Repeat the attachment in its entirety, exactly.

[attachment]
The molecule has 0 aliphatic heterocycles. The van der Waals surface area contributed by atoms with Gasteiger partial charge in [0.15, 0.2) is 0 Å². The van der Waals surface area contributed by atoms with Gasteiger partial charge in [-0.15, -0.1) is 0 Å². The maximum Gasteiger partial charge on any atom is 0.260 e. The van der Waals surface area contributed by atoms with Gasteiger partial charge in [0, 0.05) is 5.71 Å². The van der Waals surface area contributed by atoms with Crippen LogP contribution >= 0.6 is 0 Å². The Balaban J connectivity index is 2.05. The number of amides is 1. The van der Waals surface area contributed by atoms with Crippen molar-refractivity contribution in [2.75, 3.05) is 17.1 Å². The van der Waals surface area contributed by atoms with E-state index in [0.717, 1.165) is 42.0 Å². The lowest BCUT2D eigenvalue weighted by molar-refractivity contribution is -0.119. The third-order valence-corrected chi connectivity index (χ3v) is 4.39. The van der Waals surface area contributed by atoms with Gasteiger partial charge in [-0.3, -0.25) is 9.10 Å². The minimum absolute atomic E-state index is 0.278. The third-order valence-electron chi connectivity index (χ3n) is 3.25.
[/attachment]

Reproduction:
The molecule has 0 aliphatic heterocycles. The van der Waals surface area contributed by atoms with Gasteiger partial charge in [0.15, 0.2) is 0 Å². The van der Waals surface area contributed by atoms with Gasteiger partial charge in [-0.15, -0.1) is 0 Å². The maximum Gasteiger partial charge on any atom is 0.260 e. The van der Waals surface area contributed by atoms with Gasteiger partial charge in [0, 0.05) is 5.71 Å². The van der Waals surface area contributed by atoms with Crippen LogP contribution >= 0.6 is 0 Å². The Balaban J connectivity index is 2.05. The number of amides is 1. The van der Waals surface area contributed by atoms with Crippen molar-refractivity contribution in [2.75, 3.05) is 17.1 Å². The van der Waals surface area contributed by atoms with E-state index in [0.717, 1.165) is 42.0 Å². The lowest BCUT2D eigenvalue weighted by molar-refractivity contribution is -0.119. The third-order valence-corrected chi connectivity index (χ3v) is 4.39. The van der Waals surface area contributed by atoms with Gasteiger partial charge in [-0.3, -0.25) is 9.10 Å². The minimum absolute atomic E-state index is 0.278. The third-order valence-electron chi connectivity index (χ3n) is 3.25.